BS: We did something in Curacao, it was like a government outreach thing where the U.S. government just brought us over there to talk about movies.

JS: Weirdly enough, we've worked for the U.S. government a bunch.

BS: A bunch. 

JS: Overseas. It's very weird when you think about it. We did it in Russa, we did it in Lithuania, and Curacao. That's weird. We got paid by the U.S. tax dollars.

No way.

BS: Yes! Yes! We stayed in like, these ambassador hotels. It was insane. So we got to Curacao, and they're like, "Alright, this is the plan." And we're like, Well, this is what we're going to do. I was showing movies at this school, and nobody spoke english at this school. They were all these American movies. So then I was like, "Oh, here's a silent one. You'll actually be able to bond with this one." I remember sitting down with all the people, and the diplomats were looking at us like, "Look, you guys have to spend seven hours with these people. That's what the rules say," but we were like, "We don't think you understand. What we're about to do is going to take a lot of mental energy. Just give us two, and you'll see what happens." We sat down with all of the kids – some were 12, some were 16 – but we sat down with all of them and asked, "What was the dream that you couldn't forget?" So all these kids came and told us about their dreams and stuff that had happened to them. And it was like, "Okay, that's it! You need to make a movie about that." 

JS: The one I think about a lot is the kid with the...

BS: The baseball player. In Curacao, one of the only ways off the island is baseball, so an enormous percentage of the population exceeds at baseball. It's crazy. He said, I remember very vividly, "I was sliding into homeplate, and I was one of the best players at school, and sliding into homeplate my foot snapped in half." Broke his ankle and he was like, "That was it." And I thought, my god, we need to do something with that.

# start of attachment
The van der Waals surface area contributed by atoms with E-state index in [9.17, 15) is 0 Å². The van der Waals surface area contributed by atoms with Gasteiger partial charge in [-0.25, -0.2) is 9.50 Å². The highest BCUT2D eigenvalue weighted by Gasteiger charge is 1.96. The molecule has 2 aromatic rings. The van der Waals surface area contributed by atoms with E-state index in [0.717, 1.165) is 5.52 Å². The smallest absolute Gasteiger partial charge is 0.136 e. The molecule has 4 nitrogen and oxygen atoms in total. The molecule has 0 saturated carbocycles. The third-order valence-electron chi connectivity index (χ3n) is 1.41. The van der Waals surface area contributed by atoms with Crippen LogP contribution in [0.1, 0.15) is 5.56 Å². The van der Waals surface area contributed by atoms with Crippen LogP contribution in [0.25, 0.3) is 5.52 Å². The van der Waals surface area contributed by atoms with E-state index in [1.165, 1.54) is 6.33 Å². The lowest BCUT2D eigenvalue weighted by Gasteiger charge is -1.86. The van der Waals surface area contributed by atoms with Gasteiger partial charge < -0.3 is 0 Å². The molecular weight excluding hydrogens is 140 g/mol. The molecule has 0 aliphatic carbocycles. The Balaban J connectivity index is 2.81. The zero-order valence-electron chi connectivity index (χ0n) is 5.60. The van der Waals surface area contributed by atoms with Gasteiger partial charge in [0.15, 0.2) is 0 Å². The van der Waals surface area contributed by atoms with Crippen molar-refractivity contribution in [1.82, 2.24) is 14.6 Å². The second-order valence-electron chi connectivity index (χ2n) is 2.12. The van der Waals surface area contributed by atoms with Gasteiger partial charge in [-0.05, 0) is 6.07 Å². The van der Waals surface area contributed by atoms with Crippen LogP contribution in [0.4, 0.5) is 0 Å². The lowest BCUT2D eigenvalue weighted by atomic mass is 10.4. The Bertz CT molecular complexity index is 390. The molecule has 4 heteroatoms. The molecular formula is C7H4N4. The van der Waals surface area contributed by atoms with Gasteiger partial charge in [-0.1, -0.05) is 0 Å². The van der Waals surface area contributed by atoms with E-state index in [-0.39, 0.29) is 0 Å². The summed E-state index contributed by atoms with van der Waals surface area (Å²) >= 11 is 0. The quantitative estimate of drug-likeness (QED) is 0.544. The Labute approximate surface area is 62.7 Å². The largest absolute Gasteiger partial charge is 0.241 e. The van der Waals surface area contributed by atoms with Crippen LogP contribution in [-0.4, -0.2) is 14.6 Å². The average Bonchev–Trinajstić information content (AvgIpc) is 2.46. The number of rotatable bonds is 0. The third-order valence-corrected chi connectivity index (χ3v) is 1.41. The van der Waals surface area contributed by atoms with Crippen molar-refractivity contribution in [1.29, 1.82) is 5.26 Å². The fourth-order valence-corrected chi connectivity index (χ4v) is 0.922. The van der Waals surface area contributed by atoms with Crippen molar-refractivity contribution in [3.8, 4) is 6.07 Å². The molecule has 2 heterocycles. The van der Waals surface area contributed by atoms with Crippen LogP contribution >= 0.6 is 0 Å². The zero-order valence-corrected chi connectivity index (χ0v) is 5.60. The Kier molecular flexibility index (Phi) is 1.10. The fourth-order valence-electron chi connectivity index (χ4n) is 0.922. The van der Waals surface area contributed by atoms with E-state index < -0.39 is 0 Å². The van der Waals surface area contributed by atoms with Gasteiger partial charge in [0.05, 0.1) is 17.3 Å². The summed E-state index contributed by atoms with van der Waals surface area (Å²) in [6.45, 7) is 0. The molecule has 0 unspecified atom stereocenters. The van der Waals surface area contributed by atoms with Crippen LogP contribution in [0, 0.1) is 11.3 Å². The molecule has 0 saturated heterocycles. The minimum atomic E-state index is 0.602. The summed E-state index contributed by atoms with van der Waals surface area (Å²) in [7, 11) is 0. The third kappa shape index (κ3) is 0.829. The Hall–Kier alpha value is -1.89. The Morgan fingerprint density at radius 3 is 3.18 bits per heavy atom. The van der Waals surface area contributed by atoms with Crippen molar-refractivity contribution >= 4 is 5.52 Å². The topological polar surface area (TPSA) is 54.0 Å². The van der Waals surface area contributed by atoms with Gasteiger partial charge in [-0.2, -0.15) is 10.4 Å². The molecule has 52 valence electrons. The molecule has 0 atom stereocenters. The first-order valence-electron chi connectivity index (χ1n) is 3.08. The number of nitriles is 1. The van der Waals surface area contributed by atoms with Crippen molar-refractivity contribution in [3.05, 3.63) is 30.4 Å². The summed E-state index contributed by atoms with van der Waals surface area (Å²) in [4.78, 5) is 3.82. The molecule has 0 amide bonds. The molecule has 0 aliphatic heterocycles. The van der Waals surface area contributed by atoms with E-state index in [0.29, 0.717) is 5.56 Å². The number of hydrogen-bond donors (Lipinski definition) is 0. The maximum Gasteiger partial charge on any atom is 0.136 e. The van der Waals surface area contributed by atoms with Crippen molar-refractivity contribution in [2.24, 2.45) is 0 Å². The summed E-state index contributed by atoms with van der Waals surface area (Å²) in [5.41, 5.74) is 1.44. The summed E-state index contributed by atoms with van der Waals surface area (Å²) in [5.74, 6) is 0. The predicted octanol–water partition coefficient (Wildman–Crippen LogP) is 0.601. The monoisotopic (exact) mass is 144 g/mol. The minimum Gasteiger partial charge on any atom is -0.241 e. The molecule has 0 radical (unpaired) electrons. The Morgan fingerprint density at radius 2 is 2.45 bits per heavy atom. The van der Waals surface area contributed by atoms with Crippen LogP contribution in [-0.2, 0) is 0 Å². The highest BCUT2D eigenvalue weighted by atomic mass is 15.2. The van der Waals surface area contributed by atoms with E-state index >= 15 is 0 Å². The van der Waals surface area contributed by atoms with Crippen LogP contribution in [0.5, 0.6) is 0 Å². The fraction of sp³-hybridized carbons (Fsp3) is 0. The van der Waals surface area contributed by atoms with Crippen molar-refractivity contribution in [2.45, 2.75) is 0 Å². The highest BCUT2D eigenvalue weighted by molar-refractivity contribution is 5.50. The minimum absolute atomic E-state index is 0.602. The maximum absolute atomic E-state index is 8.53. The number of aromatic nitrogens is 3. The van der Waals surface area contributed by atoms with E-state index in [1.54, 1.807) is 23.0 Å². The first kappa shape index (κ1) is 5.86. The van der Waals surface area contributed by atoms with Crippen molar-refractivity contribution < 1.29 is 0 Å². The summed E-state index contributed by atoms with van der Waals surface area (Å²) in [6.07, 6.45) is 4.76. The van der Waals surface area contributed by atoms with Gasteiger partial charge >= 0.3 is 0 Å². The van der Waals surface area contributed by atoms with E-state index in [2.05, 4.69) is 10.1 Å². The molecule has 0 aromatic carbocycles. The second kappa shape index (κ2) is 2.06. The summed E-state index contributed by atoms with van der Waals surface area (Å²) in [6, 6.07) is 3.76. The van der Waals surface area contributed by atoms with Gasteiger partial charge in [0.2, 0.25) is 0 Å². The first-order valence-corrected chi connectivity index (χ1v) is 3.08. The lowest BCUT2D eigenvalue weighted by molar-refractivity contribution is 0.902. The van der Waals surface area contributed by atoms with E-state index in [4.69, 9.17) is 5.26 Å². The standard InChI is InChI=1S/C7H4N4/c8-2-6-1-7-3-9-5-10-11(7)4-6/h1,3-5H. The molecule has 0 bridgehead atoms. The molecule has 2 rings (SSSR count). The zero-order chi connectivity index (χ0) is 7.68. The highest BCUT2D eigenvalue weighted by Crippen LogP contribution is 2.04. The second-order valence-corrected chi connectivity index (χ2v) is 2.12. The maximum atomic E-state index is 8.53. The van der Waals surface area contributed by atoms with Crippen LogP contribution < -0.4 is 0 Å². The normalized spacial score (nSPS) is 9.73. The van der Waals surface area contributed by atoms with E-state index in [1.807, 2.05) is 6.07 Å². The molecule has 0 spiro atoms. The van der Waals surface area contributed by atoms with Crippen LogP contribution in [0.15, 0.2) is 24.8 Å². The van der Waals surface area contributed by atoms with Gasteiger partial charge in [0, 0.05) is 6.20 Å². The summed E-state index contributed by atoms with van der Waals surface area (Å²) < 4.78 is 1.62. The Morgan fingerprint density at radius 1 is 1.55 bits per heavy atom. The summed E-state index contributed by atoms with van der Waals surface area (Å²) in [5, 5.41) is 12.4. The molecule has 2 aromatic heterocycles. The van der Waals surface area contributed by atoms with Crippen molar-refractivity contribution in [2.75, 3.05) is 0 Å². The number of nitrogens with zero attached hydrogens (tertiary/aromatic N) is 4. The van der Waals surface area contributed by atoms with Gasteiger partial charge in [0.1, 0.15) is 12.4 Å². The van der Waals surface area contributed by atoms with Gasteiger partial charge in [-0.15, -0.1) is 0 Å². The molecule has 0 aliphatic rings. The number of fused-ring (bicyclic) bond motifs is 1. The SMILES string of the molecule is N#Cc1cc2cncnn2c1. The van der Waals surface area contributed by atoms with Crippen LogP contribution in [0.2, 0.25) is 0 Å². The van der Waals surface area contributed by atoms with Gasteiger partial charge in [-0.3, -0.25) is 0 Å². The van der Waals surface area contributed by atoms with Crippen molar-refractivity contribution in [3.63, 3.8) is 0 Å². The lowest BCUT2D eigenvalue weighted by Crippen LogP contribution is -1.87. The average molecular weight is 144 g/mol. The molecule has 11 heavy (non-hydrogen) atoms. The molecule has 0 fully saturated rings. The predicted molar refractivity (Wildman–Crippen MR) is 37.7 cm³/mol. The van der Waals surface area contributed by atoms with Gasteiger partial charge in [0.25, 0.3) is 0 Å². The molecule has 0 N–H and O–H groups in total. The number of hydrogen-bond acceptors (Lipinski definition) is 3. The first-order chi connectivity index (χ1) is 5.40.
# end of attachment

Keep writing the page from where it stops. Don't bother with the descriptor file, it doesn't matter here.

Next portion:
JS: It's a horror film.

BS: That moment, and then that happens, and then what? The one I actually think about – there was this kid, very religious kid who said he loved cooking. He was very upset about everyone who was outside on Sundays, and he also wanted to work on a cruise ship. I was like, man, a lot to work with here. And there's a lot of cruise ships there. There's ways you can work this in, it's incredible.

JS: Back to Gems, back to Gems

BS: This is something we couldn't shake. This was a movie we couldn't shake, couldn't stop thinking about. And you had to come up with all the details to fill it out.

JS: But I love hearing that you were kind of taken aback by the movie – 

Oh, definitely.

JS: Because we made a thriller, and like I said earlier, the point of a thriller is to do exactly that. So often do I find myself watching these thriller movies where it's like, okay, now they're gonna give me this plot, and now we're gonna go into that, and you're just waiting for it to get back to the part that's actually thrilling. And I get it, sometimes you need to see the valleys before you can reach the peaks, but these are the things we were focusing on.

You subvert some of those tropes, too. There are a couple moments in the movie where I really thought it was going one way – like when Howard is in the closet and Julia comes home... 

JS: When you're writing these things – you know, I was talking to Bronstein about these moments. They're red herring moments in a way. We wanted for a long time that guy at who shows up like, "This Rolex is fake!" – there's another scene with him that we cut, actually. We wanted to [give] him even more of a dark horse quality, like he would be the one you're not thinking about that does something.

I kept thinking he was going to come out of nowhere and stab Howard or something.

JS: Exactly! So it ends up coming into it, also, in the quiet moments – when you have this life that's so jam-packed with confrontation, the quiet moments are when you start to feel weird and naked. 

BS: People kept thinking about when [Howard] is taking out the trash that something's gonna happen to him when he gets to the top of – 

JS: ’Cause it's a foreboding shot. 

BS: People read into those moments just because of the momentum that's there.

JS: Take for instance the moment, the scene where he's hiding in the closet to do something loving to Julia and you get that text – that sext exchange.

That moment is also so awkward in a way, like, "Dad, stop texting that lady like that!"